This text is part of:
Table of Contents:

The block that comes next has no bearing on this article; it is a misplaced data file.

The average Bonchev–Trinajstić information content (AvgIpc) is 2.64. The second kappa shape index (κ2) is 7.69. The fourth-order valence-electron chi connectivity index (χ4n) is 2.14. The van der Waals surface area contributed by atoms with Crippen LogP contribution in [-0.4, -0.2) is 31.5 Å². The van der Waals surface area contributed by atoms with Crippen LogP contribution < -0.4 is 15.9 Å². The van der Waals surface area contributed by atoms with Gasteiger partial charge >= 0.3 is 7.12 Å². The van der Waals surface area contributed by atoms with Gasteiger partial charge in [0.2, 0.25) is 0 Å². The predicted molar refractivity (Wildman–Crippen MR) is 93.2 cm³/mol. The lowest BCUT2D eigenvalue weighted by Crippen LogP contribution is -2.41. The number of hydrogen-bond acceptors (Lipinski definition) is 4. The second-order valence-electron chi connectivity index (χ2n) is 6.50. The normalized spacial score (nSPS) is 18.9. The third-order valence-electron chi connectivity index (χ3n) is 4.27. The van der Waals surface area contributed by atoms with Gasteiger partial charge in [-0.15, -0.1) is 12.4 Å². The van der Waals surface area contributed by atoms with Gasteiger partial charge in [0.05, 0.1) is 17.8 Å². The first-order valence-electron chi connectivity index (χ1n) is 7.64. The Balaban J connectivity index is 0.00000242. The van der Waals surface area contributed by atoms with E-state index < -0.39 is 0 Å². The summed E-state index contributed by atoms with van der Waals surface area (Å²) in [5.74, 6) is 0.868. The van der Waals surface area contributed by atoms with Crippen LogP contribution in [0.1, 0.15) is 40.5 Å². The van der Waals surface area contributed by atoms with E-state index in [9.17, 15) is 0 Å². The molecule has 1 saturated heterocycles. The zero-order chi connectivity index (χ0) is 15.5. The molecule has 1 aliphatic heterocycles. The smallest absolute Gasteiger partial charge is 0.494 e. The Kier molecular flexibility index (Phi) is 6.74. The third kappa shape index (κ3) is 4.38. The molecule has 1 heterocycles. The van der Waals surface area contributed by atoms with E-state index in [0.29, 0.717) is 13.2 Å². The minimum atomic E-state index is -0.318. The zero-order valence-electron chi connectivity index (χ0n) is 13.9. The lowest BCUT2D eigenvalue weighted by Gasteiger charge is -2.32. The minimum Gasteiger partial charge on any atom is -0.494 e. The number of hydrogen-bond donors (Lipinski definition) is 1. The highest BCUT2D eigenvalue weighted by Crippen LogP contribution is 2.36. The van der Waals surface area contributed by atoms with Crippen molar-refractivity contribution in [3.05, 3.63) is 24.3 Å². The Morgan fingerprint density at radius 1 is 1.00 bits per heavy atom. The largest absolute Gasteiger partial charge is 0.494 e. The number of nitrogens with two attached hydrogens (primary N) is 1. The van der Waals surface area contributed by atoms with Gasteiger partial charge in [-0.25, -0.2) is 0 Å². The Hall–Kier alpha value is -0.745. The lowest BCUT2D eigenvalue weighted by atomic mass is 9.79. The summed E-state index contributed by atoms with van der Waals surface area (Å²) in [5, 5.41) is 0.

Endymion. But for a living being, if we eliminate action, and a fortiori creative action, what remains save contemplation? It follows that the activity of God, which is transcendent in blessedness, is the activity of contemplation; and therefore among human activities that which is most akin to the divine activity of contemplation will be the greatest source of happiness.  A further confirmation is that the lower animals cannot partake of happiness, because they are completely devoid of the contemplative activity. The whole of the life of the gods is blessed, and that of man is so in so far as it contains some likeness to the divine activity; but none of the other animals possess happiness, because they are entirely incapable of contemplation. Happiness therefore is co-extensive in its range with contemplation: the more a class of beings possesses the faculty of contemplation, the more it enjoys happiness, not as an accidental concomitant of contemplation but as inherent in it, since contemplation is valuable in itself. It follows that happiness is some form of contemplation.  But the philosopher being a man will also need external well—being, since man's nature is not self—sufficient for the activity of contemplation, but he must also have bodily health and a supply of food and other requirements.